Last December, Biden became the first Democrat to oppose President Bush's proposed surge of additional troops in Iraq, stating at the time, that the only way to end this war was to build a bipartisan consensus opposed to President Bush's policy. "For the first time in this incredibly divisive national debate we've been having about Iraq, a strong bipartisan majority of senators – including fully half of the Republicans – has voted to change course," Biden said in a press release. "It's the first time there is some real hope that we can put ourselves on a course to leave Iraq without leaving chaos behind."
Two days later, Biden’s bipartisan legislation (Amendment 3075) passed in the Senate. The amendment to the Department of Defense Authorization Bill boosts funding for Mine Resistant Ambush Protected (MRAP) vehicles by $23.6 billion, allowing the Army to replace all of its up-armored Humvees in Iraq with the MRAPs. Roadside bombs are responsible for 70 percent of casualties in Iraq – they are by far the most lethal weapon used against our troops. Mine Resistant Vehicles can reduce those casualties by more than two-thirds.
“We have no higher obligation than to protect those we send to the front lines,” Biden said in a press release. “While we argue in Washington about the best course of action in Iraq, our troops on the ground face Improvised Explosive Devices, Rocket Propelled Grenades, Explosively Formed Penetrators, sniper fire and suicide bombers every day. I am heartened to know that my amendment—with the support of Democrats and Republicans working together—will provide technology and equipment that will save American lives on the ground in Iraq.”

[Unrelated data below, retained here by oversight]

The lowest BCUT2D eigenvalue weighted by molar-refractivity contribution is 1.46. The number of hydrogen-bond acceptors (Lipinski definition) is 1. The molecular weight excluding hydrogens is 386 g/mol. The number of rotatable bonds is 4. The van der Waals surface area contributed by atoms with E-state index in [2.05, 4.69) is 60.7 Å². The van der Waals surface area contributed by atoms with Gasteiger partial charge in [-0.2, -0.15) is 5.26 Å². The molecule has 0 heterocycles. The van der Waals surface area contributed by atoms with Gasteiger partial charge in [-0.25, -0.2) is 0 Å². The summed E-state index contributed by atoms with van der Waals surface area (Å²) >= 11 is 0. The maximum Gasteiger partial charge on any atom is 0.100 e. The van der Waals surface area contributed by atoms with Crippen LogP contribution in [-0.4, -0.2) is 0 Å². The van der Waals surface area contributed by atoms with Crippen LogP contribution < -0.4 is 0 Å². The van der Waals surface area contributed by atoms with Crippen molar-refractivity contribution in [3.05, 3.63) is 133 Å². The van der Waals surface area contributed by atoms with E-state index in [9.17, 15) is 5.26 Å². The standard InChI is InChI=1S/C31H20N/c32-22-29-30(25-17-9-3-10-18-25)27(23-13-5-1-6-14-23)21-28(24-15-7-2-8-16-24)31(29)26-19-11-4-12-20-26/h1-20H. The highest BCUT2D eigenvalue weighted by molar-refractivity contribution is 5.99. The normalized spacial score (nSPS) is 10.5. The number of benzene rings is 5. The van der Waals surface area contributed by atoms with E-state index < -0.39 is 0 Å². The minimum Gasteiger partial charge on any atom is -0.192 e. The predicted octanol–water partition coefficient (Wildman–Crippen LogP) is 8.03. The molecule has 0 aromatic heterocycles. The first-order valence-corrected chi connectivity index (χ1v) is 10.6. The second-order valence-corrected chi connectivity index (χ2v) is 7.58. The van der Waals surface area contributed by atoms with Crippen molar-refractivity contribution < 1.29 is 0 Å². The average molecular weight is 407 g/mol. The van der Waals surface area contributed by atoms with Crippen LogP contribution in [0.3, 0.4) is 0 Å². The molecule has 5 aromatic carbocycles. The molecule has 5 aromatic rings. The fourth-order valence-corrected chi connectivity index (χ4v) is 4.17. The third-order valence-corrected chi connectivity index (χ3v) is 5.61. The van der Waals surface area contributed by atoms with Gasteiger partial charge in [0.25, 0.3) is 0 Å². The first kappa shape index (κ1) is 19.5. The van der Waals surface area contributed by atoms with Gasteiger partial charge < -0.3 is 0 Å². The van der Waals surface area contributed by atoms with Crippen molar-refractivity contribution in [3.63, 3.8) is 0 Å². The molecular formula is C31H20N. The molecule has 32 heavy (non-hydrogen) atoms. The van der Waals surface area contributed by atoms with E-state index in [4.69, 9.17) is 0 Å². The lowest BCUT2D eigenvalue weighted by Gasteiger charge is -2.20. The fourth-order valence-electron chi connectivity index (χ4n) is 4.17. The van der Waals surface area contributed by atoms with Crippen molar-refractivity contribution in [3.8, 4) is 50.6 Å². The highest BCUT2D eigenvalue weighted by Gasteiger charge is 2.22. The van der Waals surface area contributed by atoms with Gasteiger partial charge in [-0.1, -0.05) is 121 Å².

Biden has vowed to uphold America’s contract with the troops on the ground, regardless of the political consequences. “As long as we have a single soldier on the front lines in Iraq, or anywhere else, it is this country’s most sacred responsibility to protect them,” Biden has repeated on the campaign trial, including a stop at Prairie Lights in Iowa City.
Sen. Biden uses his speaking notes to demonstrate the MRAP's capablities to a crowd gathered at the Prairie Lights Bookstore in Iowa City during a Sept. campaign stop
This promise and Biden’s vigilance for pushing the MRAP legislation has resonated with Iraq veterans in Iowa, including James D. Mowrer, who recently returned from a 16-month deployment to Iraq while serving with the Iowa National Guard’s 133rd Infantry Battalion. Mowrer, now the state coordinator for Veterans for Biden, cited these reasons why he wanted to work for Biden on his return.
“This is a perfect example of Senator Biden’s leadership, “Mowrer told the Iowa Independent. “Joe Biden can bring Americans together to tackle the toughest issues ahead of us. Americans on the ground in Iraq need to know, without a doubt, that whoever the next commander-in-chief is, that they will always provide the troops under their command with the best leadership and proper equipment.
Over the last six months, Biden has repeatedly called on the administration to make the construction and deployment of MRAPs and protection from Explosively Formed Penetrators a national priority and to investigate the military’s failure to field this technology sooner. "When our commanders in the field tell us that these Mine Resistant Vehicles will reduce casualties by 67 to 80 percent, I cannot understand why the Administration’s wartime budget request falls far below the stated needs of our folks on the ground,” Biden said in a press release. “Providing our troops with the best possible protection should be a shared top priority. When American lives and limbs are on the line, giving anything less that 100 percent is not enough.”